As the film develops, the viewer acquires a strong sense of being trapped. Many visual aspects within the mis-en-scene including grates, fences, windowpanes, and walls contribute to this feeling. The apartment Vittorio occupied before he and Sonia move into the house was especially confining. After the couple’s first sexual encounter, Sonia meanders onto Vittorio’s porch where they have a strained conversation; the scene ends with Sonia grabbing onto the metal bars that surround the porch in a manner reminiscent of a prisoner grabbing onto a jail cell’s bars. Through cinematography, Sonia’s skeleton even seems as if it entraps her, her sense of self, and her soul even. As her weight recedes, these parts of her leak out until her bones are surrounding nothingness. In contrast to these confining structures, images of the green forest surrounding the house are used to depict life and freedom. The recurring juxtaposition of shots outside against the foliage, complimented by wildlife sounds, against those of the restrictive indoors led me to the conclusion that the only option for life would be outside. Although Sonia’s mind slipped away with her body, she seems to realize this in the end scene where Vittorio has her backed up against a wall (literally and figuratively). Once she takes the only seemingly viable action, the camera gradually moves out to show Sonia crouched just outside the door in the forest among the trees. Perhaps now she may finally return to join the living, and not the walking dead. Though the scene ends in darkness, there is some comfort to the darkness of the forest. As viewers, we are finally freed.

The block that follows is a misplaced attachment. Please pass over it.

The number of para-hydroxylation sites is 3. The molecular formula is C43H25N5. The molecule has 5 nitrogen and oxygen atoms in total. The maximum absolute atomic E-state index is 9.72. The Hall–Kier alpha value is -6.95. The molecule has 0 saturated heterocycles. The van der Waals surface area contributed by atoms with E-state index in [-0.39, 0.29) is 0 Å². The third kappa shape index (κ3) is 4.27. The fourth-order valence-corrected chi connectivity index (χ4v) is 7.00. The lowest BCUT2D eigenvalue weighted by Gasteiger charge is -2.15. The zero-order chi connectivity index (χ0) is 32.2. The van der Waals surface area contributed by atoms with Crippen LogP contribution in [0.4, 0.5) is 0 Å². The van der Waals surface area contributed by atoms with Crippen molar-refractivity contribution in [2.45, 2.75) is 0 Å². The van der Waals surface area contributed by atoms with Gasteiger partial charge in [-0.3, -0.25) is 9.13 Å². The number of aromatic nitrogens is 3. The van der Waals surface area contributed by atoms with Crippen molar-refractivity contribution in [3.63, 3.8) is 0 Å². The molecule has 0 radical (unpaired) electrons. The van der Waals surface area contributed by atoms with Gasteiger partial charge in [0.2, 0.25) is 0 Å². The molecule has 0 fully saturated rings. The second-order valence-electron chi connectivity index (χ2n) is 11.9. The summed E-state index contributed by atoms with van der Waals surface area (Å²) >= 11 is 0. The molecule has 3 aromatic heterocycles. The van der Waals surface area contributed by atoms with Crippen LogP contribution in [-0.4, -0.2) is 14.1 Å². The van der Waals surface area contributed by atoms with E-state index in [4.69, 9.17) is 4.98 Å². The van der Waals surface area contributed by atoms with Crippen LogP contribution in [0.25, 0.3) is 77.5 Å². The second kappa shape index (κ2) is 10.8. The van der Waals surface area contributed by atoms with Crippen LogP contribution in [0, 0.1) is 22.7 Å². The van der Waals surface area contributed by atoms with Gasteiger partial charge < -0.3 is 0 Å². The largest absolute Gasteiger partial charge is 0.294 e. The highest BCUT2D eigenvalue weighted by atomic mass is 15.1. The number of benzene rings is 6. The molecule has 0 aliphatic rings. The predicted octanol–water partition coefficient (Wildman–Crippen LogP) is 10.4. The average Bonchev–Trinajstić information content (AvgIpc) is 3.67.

Many insightful reviews may be found at www.rottentomatoes.com


DiPompei said...